Young closed the season with a flurry, and had six p2ressures against the Eagles, according to NFL Next Gen Stats. He tallied one final sack, drilling Jalen Hurts when the Eagles quarterback kept the ball on an RPO. He added another hit on Hurts as well as one on Nate Sudfeld, picked up a Sudfeld fumbled snap that led to Washington’s final field goal. Now, upon request, he gets Tom Brady in the playoffs.
Others of note:
- Ross Blacklock, DT HOU – 35 of 71 (49%) snaps; three solo tackles. Played a season-high in snaps.
- Derrick Brown, DT CAR – 46 of 64 (72%) snaps; one assist; one quarterback hit
- K’Lavon Chaisson, DE JAX – 48 of 65 (72%) snaps; two solo tackles, one assist; one quarterback hit
- Michael Danna, DE KC – 60 of 71 (85%) snaps; two solo tackles. Played a season-high in snaps.
- Raekwon Davis, DT MIA – 54 of 64 (84%) snaps; one solo tackle, one assist
- Neville Gallimore, DT DAL – 42 of 58 (72%) snaps; one solo tackle, three assists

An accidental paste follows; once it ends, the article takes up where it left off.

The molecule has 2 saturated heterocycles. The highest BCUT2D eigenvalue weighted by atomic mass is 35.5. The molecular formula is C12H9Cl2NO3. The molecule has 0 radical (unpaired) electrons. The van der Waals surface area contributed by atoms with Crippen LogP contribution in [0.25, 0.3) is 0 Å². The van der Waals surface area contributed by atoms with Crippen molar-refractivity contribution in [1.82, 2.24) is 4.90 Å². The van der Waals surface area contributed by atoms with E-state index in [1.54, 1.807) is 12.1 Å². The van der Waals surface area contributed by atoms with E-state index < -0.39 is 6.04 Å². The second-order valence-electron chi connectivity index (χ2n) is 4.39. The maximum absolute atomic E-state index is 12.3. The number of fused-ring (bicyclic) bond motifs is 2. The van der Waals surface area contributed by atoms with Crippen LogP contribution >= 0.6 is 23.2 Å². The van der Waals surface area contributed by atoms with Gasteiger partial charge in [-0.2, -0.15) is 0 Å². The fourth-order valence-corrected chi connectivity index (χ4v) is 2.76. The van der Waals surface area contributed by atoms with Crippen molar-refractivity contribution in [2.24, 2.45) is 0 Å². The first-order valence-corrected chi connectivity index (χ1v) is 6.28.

- Yetur Gross-Matos, DE CAR – 41 of 64 (64%) snaps; two assists
- Julian Okwara, DE DET – 19 of 80 (24%) snaps; one assist
- Alton Robinson, DE SEA – 18 of 66 (27%) snaps; one solo tackle; one quarterback hit
- Bravvion Roy, DT CAR – 38 of 64 (59%) snaps; one solo tackle, three assists
- Tershawn Wharton, DT KC – 63 of 71 (89%) snaps; two assists. Played a season-high in snaps.
- DJ Wonnum, DE MIN – 51 of 58 (88%) snaps; two solo tackles, one assist. Played a season-high in percentage of snaps played.
Notable inactives and injuries:
- Javon Kinlaw, DT SF – sidelined for second straight game with knee injury
Krys Barnes, LB GB
59 of 75 (79%) snaps; eight solo tackles, six assists; one tackle for loss
Barnes continued to impress in his expanded role and led the Packers in tackles, including a thumping hit that stopped David Montgomery cold in his tracks for a one-yard loss on a first-down run midway through the third quarter. It was a good example of Barnes’ solid fundamentals, as the linebacker got low to gain the leverage advantage over Montgomery on his cut. Barnes likely would have had a bigger day if not for injury – he was shaken up on a late third quarter tackle, and then again on a tackle early in the fourth. He ended up missing the remainder of the game.